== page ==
The power of verbs
University students and staff sometimes ask me, ‘What can I do tomorrow that will immediately raise the quality of my writing?’ Quite often I’ll answer, ‘Attend to your verbs.’
Verbs are ‘action words’ in a sentence that tell us what the subject is doing. For example, ‘Perez and Martini (2021) analysed the problem using a participatory research protocol.’ Verbs have other roles too, but in this post I’ll concentrate on the ‘action’ function.
For several years I was external examiner for a university’s Engineering department. Doctoral students would write a 3,000-word literature review at the end of their first year, which I would assess. Each year, among the eighty or so new doctoral students, several would sprinkle the phrase ‘look at’ liberally in their account, for example:
‘In this section I look at three models for regulating combustion engine emissions.’
‘This section looks at three models for regulating combustion engine emissions’.
Now, ‘look at’ is a phrase we often use in speech. However, I think it has no value in academic writing. The term is so vague as to border on meaningless. My question to the student would be, ‘In what way are you looking at the three models?’ Many other verbs would be better than ‘look at’:
‘In this section I compare and contrast three models for regulating combustion engine emissions.’
Other possible replacements for ‘look at’ might be review, critique or assess. All these verbs are more precise.
Use verbs with the right weight
In academic writing, verbs also play a vital role in showing the ‘weight’ with which you agree with a proposition. When reporting on your own work, you might write ‘the data suggest’. In this case, you’re being tentative. However, if you’re much more confident about your findings you might write ‘the data show’.
The importance of verbs was brought home to me recently when a colleague and I compared and contrasted two research papers in environmental science. We agreed that one paper came across much more powerfully and persuasively than the other, although both reported on significant research.
In the paper we liked less, the article’s abstract and introduction contained verbs, such as ‘indicate’ and ‘suggest’, which revealed a lack of conviction in the authors’ reporting of their findings. In the preferred paper, the authors were much more confident about their findings and used stronger verbs, such as ‘show’, ‘exhibit’, ‘identify’, ‘reveal’ and ‘possess’.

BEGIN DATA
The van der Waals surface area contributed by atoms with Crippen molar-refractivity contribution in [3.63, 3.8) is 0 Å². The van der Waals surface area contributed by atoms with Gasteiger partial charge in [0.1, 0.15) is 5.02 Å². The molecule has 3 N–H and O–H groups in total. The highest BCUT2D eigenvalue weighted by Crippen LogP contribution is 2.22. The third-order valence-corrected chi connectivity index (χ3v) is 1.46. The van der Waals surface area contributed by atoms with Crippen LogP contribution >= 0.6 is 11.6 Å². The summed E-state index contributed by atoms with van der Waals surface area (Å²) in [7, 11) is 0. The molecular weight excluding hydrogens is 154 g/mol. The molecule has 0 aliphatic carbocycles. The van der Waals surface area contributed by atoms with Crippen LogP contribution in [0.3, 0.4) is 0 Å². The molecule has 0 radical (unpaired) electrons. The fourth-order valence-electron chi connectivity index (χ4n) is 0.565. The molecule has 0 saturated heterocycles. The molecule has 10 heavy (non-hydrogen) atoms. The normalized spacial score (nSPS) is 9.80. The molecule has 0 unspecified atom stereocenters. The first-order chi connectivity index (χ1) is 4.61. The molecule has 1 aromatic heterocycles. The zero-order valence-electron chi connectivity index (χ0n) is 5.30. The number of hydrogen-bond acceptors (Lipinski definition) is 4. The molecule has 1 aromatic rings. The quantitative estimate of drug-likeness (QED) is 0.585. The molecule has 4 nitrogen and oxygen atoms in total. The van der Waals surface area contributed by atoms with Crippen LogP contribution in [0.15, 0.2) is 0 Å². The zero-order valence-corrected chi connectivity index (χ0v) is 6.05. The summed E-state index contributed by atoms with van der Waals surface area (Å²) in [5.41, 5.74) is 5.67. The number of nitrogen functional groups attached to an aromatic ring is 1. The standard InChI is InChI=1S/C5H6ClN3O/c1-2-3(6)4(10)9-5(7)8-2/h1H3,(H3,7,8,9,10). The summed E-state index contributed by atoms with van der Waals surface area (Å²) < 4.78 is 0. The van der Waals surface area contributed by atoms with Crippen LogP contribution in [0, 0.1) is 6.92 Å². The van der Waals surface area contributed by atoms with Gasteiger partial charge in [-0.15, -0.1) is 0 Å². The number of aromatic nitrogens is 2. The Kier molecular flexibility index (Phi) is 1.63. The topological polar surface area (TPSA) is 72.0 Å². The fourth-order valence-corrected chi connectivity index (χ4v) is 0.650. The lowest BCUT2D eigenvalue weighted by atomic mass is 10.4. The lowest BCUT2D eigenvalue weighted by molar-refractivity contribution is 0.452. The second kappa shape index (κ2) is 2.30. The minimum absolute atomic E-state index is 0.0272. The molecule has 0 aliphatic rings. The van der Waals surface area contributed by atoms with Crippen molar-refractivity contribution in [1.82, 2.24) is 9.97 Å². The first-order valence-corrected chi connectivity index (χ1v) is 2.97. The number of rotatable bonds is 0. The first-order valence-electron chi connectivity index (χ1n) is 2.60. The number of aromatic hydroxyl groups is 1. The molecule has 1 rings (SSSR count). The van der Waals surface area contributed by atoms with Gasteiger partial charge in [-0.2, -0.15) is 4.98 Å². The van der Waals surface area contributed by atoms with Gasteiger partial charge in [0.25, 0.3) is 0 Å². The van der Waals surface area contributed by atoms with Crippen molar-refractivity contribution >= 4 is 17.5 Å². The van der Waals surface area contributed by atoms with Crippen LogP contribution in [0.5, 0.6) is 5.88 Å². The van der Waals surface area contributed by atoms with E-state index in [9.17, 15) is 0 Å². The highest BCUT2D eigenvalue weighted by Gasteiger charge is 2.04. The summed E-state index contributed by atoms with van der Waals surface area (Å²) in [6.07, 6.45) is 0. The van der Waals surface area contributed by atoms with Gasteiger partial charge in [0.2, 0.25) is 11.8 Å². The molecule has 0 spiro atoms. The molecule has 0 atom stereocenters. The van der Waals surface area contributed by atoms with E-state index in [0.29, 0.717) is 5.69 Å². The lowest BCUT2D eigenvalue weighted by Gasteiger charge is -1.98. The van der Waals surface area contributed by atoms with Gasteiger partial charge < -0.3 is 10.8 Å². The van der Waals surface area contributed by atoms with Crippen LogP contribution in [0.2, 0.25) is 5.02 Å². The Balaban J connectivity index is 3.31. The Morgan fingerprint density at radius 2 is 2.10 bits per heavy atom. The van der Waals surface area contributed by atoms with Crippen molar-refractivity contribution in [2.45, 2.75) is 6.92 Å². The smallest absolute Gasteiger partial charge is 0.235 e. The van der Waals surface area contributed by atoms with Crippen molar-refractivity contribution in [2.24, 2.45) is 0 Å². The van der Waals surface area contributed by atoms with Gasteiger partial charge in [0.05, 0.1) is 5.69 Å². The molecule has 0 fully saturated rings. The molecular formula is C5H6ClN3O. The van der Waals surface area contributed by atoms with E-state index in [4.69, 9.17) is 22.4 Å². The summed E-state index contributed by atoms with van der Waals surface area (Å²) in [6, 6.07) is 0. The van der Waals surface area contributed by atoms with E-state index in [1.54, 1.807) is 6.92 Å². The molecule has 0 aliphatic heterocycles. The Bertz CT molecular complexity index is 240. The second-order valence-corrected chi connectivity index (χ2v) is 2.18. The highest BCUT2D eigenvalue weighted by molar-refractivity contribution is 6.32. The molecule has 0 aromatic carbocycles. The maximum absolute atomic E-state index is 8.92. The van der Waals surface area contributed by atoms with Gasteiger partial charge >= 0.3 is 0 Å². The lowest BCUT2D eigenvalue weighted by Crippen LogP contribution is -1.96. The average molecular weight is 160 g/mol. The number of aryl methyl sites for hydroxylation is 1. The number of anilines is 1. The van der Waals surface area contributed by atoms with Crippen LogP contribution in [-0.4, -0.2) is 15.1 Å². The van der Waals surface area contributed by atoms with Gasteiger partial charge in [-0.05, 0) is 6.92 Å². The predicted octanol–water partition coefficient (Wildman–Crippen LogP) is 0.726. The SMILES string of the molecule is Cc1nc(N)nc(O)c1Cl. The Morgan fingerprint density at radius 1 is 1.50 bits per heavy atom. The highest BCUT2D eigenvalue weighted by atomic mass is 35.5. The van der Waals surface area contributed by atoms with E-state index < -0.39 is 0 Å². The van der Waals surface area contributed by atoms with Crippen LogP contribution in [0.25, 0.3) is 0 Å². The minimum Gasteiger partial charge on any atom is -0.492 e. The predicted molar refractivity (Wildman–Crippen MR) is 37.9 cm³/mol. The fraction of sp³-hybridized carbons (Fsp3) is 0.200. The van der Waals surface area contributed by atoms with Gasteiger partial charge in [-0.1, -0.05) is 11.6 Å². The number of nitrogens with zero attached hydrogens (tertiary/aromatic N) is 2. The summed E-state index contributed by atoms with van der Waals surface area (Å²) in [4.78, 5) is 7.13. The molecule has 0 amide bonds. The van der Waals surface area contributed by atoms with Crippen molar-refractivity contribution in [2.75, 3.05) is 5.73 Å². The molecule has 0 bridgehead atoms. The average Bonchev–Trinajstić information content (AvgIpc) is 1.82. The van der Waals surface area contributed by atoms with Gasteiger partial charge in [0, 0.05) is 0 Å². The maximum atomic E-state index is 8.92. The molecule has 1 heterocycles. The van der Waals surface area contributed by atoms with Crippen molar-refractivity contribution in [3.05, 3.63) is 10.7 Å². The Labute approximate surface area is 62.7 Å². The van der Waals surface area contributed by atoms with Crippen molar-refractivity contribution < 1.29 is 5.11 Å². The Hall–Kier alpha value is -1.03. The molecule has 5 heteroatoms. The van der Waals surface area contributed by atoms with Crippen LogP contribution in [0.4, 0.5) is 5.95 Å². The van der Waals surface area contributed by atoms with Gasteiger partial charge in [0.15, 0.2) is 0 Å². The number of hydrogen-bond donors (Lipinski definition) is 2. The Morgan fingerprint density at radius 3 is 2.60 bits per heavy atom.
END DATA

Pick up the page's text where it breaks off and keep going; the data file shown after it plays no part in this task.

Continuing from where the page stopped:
As a student, you may not be confident about the claims you are making, but as you progress through your degree course, your ability to make judgements about sources will improve. Investigate the writing of academic authors you admire and notice how they use verbs that carry just the right amount of weight, for instance:
‘We provide a comprehensive analysis of the quantity and source of beach-washed plastic debris on one of the world’s remotest islands. The density of debris was the highest recorded anywhere in the world, suggesting that remote islands close to oceanic plastic accumulation zones act as important sinks for some of the waste accumulated in these areas.’
Turn abstract nouns into verbs
You can also make good use of active verbs by substituting them for abstract nouns. Abstract nouns are names for a quality, idea or state that cannot be directly appreciated with the senses: words such as analysis, belief, comprehension, discovery, failure, measurement, sensitivity and tolerance. It is fine to use abstract nouns sparingly in academic writing. The problem comes when abstract nouns proliferate and have a deadening, de-energising effect on your writing. They make your writing sound important, but can also make your sentences needlessly convoluted. Here are two everyday examples, showing the effect of turning the abstract noun into a verb and making the sentence more straightforward and energised:
The electricians conducted an investigation into the fault.
The electricians investigated the fault.
The committee had no expectation that it would meet the deadline.
The committee did not expect to meet the deadline.
Now try these two examples, identifying the abstract noun, turning it into a verb and reworking the sentence. You can check your answers against mine at the bottom of the page:
There is a need for the teaching staff to give further consideration to this programme.
The intention of the committee is to offer those students a different course.
Check your verbs
So, one effective way to raise the quality of your academic writing is to check your verbs. Select verbs that say exactly what you mean and carry the right amount of weight. If abstract nouns are deadening your sentences, turn them into verbs. And to help you do these things, why not create a list of suitable verbs to use in your discipline? Whether you’re undertaking an undergraduate programme, a Master’s degree or doctorate, it is quite easy to assemble a list of a hundred or more suitable verbs. Then, you’ll never be stuck trying to choose the right verb again.
 J. L. Lavers and A. L. Bond (2017), ‘Exceptional and rapid accumulation of anthropogenic debris on one of the world’s most remote and pristine islands’, Proceedings of the National Academy of Science (PNAS), 114(23), p.6052
The teaching staff need to further consider this programme.
The committee intends to offer those students a different course.
24 March 2022
Look through your essay and underline your reporting verbs. Then decide whether you have used the most suitable verb in each case.
If your essay is peppered with comments such as ‘Who?’ or ‘What?’, you may have made a common grammatical error. To check, look for the pronouns.
Even if you feel safer with the passive voice, consider how you might use the occasional active sentence to liven up your writing.